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May 2019, and the Scottish trip was going well. For the second year running, we had picked some of the many bothies in the Highlands as a hook to hang a walk on, and Ryvoan, Duror and Craig bothies had all been great choices. The one I really wanted to visit though was Shenavall – even the name hinted of great things to come, but the classic photo of Shenavall with the mountains of Fisherfield Forest as a background made it a ‘must do’ trip.
The land between Gairloch, Dundonnell, Gruinard Bay and Kinlochewe is often referred to as ‘The Great Wilderness’ and no wonder. The A832 road skirts most of the area, but that’s the only road you will see – the interior has a network of ancient tracks left by stalkers, drovers and more recently hikers and mountaineers, but if you had to pick one word to sum it all up, it would be ‘remote’.
Chris and I (plus Border Collie ‘Mist’ of course) had decided on a bit of a wander into one small corner of The Great Wilderness. The name doesn’t convey the magnificence of the mountain scenery though, with the peaks of Slioch and the Fisherfield Forest being highlights, but the star of the show (well, for me anyway) was An Teallach. We set off from Coire Hallie near Dundonnell, following the Landrover track to Strath na Sealga, leaving the track at its high point to follow the rough path over the moor.
The path was easy to navigate, though a bit rough and boggy in places. By now we had traded the view of the magnificent An Teallach for a less interesting bit of moorland, with a distant view of the head of the valley of Strath na Sealga. Then I detected movement across the moor – it was two riders, each leading a packhorse. For a moment we could have been transported back a couple of centuries when travel by horse would have been the best option.
After a good bit of walking, our path started to descend to Strath na Sealga, gradually at first before becoming steeper on the final section. I was amazed to find hoof prints and fresh horse dung – our riders had obviously taken this route out from Shenavall, pretty heroic stuff in my book. Chris was less impressed by the steepness of the descent but persevered, and we eventually arrived at Shenavall Bothy, in one of the most impressive locations you could wish for.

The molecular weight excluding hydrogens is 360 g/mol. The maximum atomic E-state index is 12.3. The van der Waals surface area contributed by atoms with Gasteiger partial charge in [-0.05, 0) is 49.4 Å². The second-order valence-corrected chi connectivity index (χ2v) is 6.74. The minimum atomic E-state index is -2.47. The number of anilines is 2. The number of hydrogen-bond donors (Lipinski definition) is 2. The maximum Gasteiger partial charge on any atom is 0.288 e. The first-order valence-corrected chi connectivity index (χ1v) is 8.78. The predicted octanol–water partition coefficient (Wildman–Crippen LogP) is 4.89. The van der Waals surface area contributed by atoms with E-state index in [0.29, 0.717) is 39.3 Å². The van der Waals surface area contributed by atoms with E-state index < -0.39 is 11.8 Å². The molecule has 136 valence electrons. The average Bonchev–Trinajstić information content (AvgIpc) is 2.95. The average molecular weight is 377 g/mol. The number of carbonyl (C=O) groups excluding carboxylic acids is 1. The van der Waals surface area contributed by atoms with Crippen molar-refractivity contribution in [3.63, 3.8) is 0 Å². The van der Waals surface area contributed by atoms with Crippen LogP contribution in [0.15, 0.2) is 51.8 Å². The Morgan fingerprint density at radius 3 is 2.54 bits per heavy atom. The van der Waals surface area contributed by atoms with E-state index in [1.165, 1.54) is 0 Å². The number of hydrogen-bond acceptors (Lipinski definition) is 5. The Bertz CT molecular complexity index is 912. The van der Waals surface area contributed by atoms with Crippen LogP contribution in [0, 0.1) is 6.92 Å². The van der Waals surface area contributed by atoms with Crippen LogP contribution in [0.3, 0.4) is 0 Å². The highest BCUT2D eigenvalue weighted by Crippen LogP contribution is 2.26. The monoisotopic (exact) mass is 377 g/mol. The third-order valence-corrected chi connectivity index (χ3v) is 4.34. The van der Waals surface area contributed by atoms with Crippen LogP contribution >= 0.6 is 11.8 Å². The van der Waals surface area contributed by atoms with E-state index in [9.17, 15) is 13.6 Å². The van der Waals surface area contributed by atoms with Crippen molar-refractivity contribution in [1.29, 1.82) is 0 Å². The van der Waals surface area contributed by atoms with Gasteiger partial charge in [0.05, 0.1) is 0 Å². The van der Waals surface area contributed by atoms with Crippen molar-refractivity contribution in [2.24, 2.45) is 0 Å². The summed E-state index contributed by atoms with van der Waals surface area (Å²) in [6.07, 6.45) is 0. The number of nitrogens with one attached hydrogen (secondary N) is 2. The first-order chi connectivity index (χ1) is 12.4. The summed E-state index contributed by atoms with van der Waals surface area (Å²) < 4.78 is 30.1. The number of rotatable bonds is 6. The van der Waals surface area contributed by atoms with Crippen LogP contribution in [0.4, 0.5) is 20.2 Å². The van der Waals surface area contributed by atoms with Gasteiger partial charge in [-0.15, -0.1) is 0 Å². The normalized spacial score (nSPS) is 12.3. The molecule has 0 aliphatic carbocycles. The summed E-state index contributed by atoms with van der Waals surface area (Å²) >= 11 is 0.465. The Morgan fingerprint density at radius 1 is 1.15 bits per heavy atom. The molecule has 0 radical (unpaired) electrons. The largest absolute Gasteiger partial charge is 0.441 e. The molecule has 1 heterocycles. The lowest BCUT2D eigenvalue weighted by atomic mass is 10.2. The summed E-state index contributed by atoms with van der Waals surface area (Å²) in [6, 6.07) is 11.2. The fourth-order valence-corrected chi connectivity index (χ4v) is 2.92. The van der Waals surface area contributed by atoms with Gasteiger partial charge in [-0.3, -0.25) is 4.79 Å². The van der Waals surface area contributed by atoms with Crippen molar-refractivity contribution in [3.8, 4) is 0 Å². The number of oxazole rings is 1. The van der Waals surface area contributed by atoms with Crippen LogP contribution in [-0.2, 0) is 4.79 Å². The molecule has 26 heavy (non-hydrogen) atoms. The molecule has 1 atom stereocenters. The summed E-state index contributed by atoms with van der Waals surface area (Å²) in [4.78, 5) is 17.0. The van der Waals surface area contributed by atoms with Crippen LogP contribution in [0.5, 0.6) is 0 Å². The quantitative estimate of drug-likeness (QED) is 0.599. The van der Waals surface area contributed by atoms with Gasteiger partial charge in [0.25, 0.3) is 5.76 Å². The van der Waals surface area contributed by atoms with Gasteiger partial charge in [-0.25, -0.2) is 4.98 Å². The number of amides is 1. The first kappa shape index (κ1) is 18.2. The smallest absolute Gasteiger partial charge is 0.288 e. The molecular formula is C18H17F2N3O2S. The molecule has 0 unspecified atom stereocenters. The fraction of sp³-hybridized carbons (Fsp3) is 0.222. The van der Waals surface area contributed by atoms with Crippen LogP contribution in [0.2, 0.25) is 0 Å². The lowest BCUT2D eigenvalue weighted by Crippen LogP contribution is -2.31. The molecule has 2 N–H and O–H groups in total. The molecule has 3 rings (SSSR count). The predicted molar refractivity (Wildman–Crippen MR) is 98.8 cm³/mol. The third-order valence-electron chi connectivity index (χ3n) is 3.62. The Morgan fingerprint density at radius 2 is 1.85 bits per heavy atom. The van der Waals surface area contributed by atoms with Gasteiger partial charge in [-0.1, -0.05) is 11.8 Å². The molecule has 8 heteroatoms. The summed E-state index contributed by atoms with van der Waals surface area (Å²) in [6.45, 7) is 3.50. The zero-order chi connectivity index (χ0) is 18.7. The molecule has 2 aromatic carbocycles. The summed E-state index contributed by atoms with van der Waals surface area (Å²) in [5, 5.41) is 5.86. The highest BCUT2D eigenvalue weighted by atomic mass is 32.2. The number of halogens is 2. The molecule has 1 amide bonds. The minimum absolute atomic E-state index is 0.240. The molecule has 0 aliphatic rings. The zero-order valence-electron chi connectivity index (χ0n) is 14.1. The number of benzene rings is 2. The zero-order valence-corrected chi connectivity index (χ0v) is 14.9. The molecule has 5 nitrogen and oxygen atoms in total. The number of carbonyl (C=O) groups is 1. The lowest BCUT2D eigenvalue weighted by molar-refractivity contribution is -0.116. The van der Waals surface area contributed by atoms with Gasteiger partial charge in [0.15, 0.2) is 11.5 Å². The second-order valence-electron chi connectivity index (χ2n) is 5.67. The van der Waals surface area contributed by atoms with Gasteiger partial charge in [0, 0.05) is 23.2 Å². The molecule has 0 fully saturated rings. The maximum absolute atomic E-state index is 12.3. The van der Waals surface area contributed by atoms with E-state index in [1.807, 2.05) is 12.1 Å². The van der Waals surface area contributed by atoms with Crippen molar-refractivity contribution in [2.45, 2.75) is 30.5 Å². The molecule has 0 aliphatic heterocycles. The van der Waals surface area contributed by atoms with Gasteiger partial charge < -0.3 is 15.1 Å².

Shenavall was once a home to the MacDonald family, who occupied the house from 1891, with Mr MacDonald employed as a stalker. They had four cows and access to fresh salmon and venison from the estate, augmented by paraffin, meal, sugar and tea conveyed by pony from Dundonnell. A roll of tweed would have been bought from Ullapool every year, with which a travelling tailor would make suits, trousers, skirts and jackets for the whole family. It must have been a hard life, but by the standards of the time, they were comfortably off.
Shenavall is still owned by the Dundonnell estate but is in the care of the Mountain Bothies Association, who maintain the bothy for ‘free of charge’ use by hikers, climbers and mountaineers. Unfortunately, we were not staying overnight, but with a fire going the place would have been a cosy stopover. After taking a look round it was time for lunch and well-earned brew, with extra dog biscuits for ‘Mist’.
Then it was time to head back over the moor. The views opened up as we left the confines of the stream flowing down to the bothy, with An Teallach taking centre stage again. We had an extra treat with an interesting looking weather front moving through, but there was still some way to go before we finally reached the campervan on the A832. Moving further up the road for an overnight spot proved to be a great idea – as well as meeting up with our mates Richie and Babs again, we were also treated to yet another spectacular sunset. Days (and nights) in the Scottish Highlands don’t get much better than this!
Text and images © Paul Shorrock except where stated.